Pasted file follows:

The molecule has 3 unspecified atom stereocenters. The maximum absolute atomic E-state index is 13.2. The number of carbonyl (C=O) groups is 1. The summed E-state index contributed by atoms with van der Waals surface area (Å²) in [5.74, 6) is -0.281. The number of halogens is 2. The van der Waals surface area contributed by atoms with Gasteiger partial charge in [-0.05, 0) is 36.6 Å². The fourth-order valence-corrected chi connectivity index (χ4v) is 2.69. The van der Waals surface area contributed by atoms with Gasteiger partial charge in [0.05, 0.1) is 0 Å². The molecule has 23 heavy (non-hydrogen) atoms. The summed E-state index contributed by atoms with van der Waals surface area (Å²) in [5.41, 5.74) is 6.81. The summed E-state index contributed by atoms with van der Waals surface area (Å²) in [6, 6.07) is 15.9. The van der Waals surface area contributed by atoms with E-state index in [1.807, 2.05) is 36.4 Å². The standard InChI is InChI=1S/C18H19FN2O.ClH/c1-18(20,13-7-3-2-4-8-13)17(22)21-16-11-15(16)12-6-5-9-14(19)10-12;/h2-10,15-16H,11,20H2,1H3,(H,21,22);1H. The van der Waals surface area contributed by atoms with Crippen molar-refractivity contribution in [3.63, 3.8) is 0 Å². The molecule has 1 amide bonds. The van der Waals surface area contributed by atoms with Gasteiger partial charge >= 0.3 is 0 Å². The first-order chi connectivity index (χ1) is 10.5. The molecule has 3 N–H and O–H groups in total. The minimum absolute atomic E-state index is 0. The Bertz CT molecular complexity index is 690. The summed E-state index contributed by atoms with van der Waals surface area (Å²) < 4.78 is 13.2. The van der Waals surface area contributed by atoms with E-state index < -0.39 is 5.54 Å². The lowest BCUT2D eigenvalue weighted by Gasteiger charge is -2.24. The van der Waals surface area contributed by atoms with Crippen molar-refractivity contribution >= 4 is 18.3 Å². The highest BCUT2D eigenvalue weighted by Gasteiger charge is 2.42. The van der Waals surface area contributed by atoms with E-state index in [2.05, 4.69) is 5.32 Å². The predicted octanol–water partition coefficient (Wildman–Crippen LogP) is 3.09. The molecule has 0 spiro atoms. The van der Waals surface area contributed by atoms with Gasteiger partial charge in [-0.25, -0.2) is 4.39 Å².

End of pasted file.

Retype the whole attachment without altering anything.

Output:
The molecule has 3 unspecified atom stereocenters. The maximum absolute atomic E-state index is 13.2. The number of carbonyl (C=O) groups is 1. The summed E-state index contributed by atoms with van der Waals surface area (Å²) in [5.74, 6) is -0.281. The number of halogens is 2. The van der Waals surface area contributed by atoms with Gasteiger partial charge in [-0.05, 0) is 36.6 Å². The fourth-order valence-corrected chi connectivity index (χ4v) is 2.69. The van der Waals surface area contributed by atoms with Gasteiger partial charge in [0.05, 0.1) is 0 Å². The molecule has 23 heavy (non-hydrogen) atoms. The summed E-state index contributed by atoms with van der Waals surface area (Å²) in [5.41, 5.74) is 6.81. The summed E-state index contributed by atoms with van der Waals surface area (Å²) in [6, 6.07) is 15.9. The van der Waals surface area contributed by atoms with E-state index in [1.807, 2.05) is 36.4 Å². The standard InChI is InChI=1S/C18H19FN2O.ClH/c1-18(20,13-7-3-2-4-8-13)17(22)21-16-11-15(16)12-6-5-9-14(19)10-12;/h2-10,15-16H,11,20H2,1H3,(H,21,22);1H. The van der Waals surface area contributed by atoms with Crippen molar-refractivity contribution in [3.63, 3.8) is 0 Å². The molecule has 1 amide bonds. The van der Waals surface area contributed by atoms with Gasteiger partial charge >= 0.3 is 0 Å². The first-order chi connectivity index (χ1) is 10.5. The molecule has 3 N–H and O–H groups in total. The minimum absolute atomic E-state index is 0. The Bertz CT molecular complexity index is 690. The summed E-state index contributed by atoms with van der Waals surface area (Å²) < 4.78 is 13.2. The van der Waals surface area contributed by atoms with E-state index < -0.39 is 5.54 Å². The lowest BCUT2D eigenvalue weighted by Gasteiger charge is -2.24. The van der Waals surface area contributed by atoms with Crippen molar-refractivity contribution >= 4 is 18.3 Å². The highest BCUT2D eigenvalue weighted by Gasteiger charge is 2.42. The van der Waals surface area contributed by atoms with E-state index in [2.05, 4.69) is 5.32 Å². The predicted octanol–water partition coefficient (Wildman–Crippen LogP) is 3.09. The molecule has 0 spiro atoms. The van der Waals surface area contributed by atoms with Gasteiger partial charge in [-0.25, -0.2) is 4.39 Å².